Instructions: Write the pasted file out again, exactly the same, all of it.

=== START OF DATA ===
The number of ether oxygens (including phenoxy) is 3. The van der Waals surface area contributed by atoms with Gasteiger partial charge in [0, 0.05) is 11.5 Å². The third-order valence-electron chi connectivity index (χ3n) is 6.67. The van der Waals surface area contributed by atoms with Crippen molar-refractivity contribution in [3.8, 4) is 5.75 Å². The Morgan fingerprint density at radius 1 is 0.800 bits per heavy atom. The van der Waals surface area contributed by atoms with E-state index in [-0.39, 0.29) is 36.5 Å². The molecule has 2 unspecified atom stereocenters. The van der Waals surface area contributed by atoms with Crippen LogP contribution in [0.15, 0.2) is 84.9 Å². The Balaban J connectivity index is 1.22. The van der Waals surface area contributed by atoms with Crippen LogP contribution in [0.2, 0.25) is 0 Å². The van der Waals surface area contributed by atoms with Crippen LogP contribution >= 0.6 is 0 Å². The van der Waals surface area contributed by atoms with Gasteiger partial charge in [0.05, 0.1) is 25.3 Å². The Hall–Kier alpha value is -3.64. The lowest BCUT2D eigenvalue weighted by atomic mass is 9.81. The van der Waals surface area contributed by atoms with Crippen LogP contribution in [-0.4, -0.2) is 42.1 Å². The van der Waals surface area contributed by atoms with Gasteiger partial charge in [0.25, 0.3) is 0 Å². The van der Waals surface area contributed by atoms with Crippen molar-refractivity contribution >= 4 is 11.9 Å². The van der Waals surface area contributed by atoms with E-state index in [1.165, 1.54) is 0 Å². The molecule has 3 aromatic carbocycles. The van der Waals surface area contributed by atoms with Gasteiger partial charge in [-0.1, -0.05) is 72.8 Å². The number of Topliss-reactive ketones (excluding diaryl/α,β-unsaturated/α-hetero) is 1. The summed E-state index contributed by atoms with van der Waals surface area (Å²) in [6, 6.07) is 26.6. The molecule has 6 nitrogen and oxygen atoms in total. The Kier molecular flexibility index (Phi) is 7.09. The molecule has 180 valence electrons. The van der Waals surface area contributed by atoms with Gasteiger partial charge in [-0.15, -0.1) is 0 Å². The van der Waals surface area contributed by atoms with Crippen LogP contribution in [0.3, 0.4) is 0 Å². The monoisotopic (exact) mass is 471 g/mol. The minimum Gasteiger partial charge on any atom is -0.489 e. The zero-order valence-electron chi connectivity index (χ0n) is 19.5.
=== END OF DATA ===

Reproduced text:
The number of ether oxygens (including phenoxy) is 3. The van der Waals surface area contributed by atoms with Gasteiger partial charge in [0, 0.05) is 11.5 Å². The third-order valence-electron chi connectivity index (χ3n) is 6.67. The van der Waals surface area contributed by atoms with Crippen molar-refractivity contribution in [3.8, 4) is 5.75 Å². The Morgan fingerprint density at radius 1 is 0.800 bits per heavy atom. The van der Waals surface area contributed by atoms with E-state index in [-0.39, 0.29) is 36.5 Å². The molecule has 2 unspecified atom stereocenters. The van der Waals surface area contributed by atoms with Crippen LogP contribution in [0.15, 0.2) is 84.9 Å². The Balaban J connectivity index is 1.22. The van der Waals surface area contributed by atoms with Crippen LogP contribution in [0.2, 0.25) is 0 Å². The van der Waals surface area contributed by atoms with Crippen LogP contribution >= 0.6 is 0 Å². The van der Waals surface area contributed by atoms with Gasteiger partial charge in [0.05, 0.1) is 25.3 Å². The Hall–Kier alpha value is -3.64. The lowest BCUT2D eigenvalue weighted by atomic mass is 9.81. The van der Waals surface area contributed by atoms with Crippen LogP contribution in [-0.4, -0.2) is 42.1 Å². The van der Waals surface area contributed by atoms with Gasteiger partial charge in [0.25, 0.3) is 0 Å². The van der Waals surface area contributed by atoms with Crippen molar-refractivity contribution >= 4 is 11.9 Å². The van der Waals surface area contributed by atoms with E-state index in [1.165, 1.54) is 0 Å². The molecule has 3 aromatic carbocycles. The van der Waals surface area contributed by atoms with Gasteiger partial charge in [-0.1, -0.05) is 72.8 Å². The number of Topliss-reactive ketones (excluding diaryl/α,β-unsaturated/α-hetero) is 1. The summed E-state index contributed by atoms with van der Waals surface area (Å²) in [6, 6.07) is 26.6. The molecule has 6 nitrogen and oxygen atoms in total. The Kier molecular flexibility index (Phi) is 7.09. The molecule has 180 valence electrons. The van der Waals surface area contributed by atoms with Gasteiger partial charge in [-0.15, -0.1) is 0 Å². The van der Waals surface area contributed by atoms with Crippen LogP contribution in [0.3, 0.4) is 0 Å². The monoisotopic (exact) mass is 471 g/mol. The minimum Gasteiger partial charge on any atom is -0.489 e. The zero-order valence-electron chi connectivity index (χ0n) is 19.5.